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ghostbear77

Unity MS VisualStudio Offline help not complete?

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ghostbear77    132
i just excanged my old IDE (C++Builder) to the free MS Visual C++ 2005 ExpressEdition (full img-download) and tried to figure out, how to work with it. now i got 2 problems: its easy to generate a WinApp. forms, buttons ect. but when i enter a source snipped (i.e. code to be executed when a button is pressed) the IDE tells me to put it into the "form.h". isn't code supposed to go into the "form.cpp" or whatever? and the headers to be inside the header-file? second: how can i update the offline help? i know there is always the online-help and it is more up to date ect. but if my i-net gots down or i want to use the help on a non-connected PC? i get annoying errors to, when using the local-part of the help:
The information you are trying to access could not be found. Various events could have caused this error.

You have chosen to use local Help only for Search and F1 results, and the topic could not be found in local Help.
This error can be caused when local Help has not been installed or only a subset of local Help was installed.

To correct this error
On the Tools menu, click Options.

Expand Help and then click Online.

In When loading Help content, select Try local first, then online.

In Search these providers, verify that MSDN Online or Codezone Community is selected.

Click OK and then try to access Help again.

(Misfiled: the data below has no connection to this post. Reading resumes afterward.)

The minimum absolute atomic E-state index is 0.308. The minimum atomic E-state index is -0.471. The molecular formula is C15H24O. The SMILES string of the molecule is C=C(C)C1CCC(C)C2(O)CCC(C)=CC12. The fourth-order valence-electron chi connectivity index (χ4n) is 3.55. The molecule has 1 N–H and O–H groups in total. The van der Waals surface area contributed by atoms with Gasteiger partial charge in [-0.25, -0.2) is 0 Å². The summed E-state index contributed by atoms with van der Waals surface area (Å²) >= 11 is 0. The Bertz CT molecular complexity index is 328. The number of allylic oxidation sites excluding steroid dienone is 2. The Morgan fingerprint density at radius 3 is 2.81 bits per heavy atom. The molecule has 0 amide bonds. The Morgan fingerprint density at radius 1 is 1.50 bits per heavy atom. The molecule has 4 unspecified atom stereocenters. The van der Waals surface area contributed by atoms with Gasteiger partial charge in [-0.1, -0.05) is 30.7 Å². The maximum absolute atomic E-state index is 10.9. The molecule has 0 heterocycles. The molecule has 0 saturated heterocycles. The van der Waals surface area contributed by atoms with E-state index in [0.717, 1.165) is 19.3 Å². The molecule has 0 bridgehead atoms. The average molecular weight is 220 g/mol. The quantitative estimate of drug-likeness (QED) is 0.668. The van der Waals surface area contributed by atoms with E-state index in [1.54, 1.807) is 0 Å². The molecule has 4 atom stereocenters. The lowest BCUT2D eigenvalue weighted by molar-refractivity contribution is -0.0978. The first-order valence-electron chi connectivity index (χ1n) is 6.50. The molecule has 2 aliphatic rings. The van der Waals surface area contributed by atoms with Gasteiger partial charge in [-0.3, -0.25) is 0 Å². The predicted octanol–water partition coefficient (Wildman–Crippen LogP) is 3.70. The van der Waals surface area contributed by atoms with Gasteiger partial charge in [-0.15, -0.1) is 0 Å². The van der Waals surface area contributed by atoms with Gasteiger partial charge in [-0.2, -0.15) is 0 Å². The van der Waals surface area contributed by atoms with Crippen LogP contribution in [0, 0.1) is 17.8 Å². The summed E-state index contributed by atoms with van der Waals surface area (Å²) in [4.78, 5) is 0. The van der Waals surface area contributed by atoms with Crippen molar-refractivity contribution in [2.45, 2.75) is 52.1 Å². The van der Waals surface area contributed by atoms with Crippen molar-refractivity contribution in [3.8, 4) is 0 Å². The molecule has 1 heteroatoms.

You have chosen to use a mix of online and local Help for Search and F1 results, but online Help is not available.
This error can be caused when the information you are attempting to access can only be found online, but online Help is not available.

To correct this error
Verify that you have an active connection to the Internet.

—or—

If you connect to the Internet using a proxy server, verify that the proxy server is functioning properly.

A cross-reference link in the body of a topic is broken.
This error can be caused when a link refers to a topic that no longer exists or refers to a topic that has changed locations. This error can also be caused when a link refers to a topic that was not included in local Help for your product edition. For example, Express Editions frequently install a subset of Help so that topics that do not apply to Express Edition features are excluded from Help.

To correct this error
Try searching for the topic using the Search page or Index window.

For more information, see Full-Text Search Tips and Index Search Tips.

Help is not installed.
Additional links to information might appear below:

Topic Location 
Installation Information Microsoft Document Explorer 


To correct this error
Install Help. 

Note  
Installation instructions will vary based on which product installed Help. 
 

If available, in the Options dialog box select the Try online first, then local option to specify that Help display topics located on the Internet rather than topics installed on your computer. 

help is installed (the link providet isn't usefull either ^^) fulltext-search finds the file online but not locally and i already reset the help to full "local first, then online" and all the sources on the dumb thing is, the page i tried to open locally is accessible through the online-help if i manually locate it or via search function. but VS doesn't keep the files it downloaded. me thinks: no wonder i don't like MS products. it's mutual... can anybody help me?